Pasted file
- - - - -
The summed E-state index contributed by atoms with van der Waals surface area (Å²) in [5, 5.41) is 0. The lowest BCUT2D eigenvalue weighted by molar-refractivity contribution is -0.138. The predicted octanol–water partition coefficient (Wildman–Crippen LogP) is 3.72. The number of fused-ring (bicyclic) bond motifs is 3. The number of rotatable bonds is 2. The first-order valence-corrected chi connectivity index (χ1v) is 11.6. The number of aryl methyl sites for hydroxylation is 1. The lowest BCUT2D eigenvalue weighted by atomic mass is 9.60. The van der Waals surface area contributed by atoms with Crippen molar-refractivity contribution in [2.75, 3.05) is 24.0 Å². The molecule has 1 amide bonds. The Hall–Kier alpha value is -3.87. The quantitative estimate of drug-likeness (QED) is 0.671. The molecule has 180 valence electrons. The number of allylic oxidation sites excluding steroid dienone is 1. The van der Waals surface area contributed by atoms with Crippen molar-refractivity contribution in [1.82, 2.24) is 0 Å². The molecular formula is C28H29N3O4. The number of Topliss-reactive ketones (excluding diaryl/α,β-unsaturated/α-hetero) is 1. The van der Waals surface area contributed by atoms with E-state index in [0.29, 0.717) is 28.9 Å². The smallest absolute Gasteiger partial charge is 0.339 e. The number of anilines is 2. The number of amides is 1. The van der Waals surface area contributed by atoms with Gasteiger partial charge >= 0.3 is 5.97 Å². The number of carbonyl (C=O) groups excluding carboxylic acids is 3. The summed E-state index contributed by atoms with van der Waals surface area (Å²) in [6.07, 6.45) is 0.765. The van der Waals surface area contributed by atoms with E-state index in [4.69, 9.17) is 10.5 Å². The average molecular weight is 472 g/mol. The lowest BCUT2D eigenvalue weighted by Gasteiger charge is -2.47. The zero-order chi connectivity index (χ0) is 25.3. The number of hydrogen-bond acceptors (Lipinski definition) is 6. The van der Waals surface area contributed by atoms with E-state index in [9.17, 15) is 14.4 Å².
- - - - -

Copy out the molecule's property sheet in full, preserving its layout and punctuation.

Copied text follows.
The summed E-state index contributed by atoms with van der Waals surface area (Å²) in [5, 5.41) is 0. The lowest BCUT2D eigenvalue weighted by molar-refractivity contribution is -0.138. The predicted octanol–water partition coefficient (Wildman–Crippen LogP) is 3.72. The number of fused-ring (bicyclic) bond motifs is 3. The number of rotatable bonds is 2. The first-order valence-corrected chi connectivity index (χ1v) is 11.6. The number of aryl methyl sites for hydroxylation is 1. The lowest BCUT2D eigenvalue weighted by atomic mass is 9.60. The van der Waals surface area contributed by atoms with Crippen molar-refractivity contribution in [2.75, 3.05) is 24.0 Å². The molecule has 1 amide bonds. The Hall–Kier alpha value is -3.87. The quantitative estimate of drug-likeness (QED) is 0.671. The molecule has 180 valence electrons. The number of allylic oxidation sites excluding steroid dienone is 1. The van der Waals surface area contributed by atoms with Crippen molar-refractivity contribution in [1.82, 2.24) is 0 Å². The molecular formula is C28H29N3O4. The number of Topliss-reactive ketones (excluding diaryl/α,β-unsaturated/α-hetero) is 1. The van der Waals surface area contributed by atoms with E-state index in [0.29, 0.717) is 28.9 Å². The smallest absolute Gasteiger partial charge is 0.339 e. The number of anilines is 2. The number of amides is 1. The van der Waals surface area contributed by atoms with Gasteiger partial charge >= 0.3 is 5.97 Å². The number of carbonyl (C=O) groups excluding carboxylic acids is 3. The summed E-state index contributed by atoms with van der Waals surface area (Å²) in [6.07, 6.45) is 0.765. The van der Waals surface area contributed by atoms with E-state index in [4.69, 9.17) is 10.5 Å². The average molecular weight is 472 g/mol. The lowest BCUT2D eigenvalue weighted by Gasteiger charge is -2.47. The zero-order chi connectivity index (χ0) is 25.3. The number of hydrogen-bond acceptors (Lipinski definition) is 6. The van der Waals surface area contributed by atoms with E-state index in [9.17, 15) is 14.4 Å².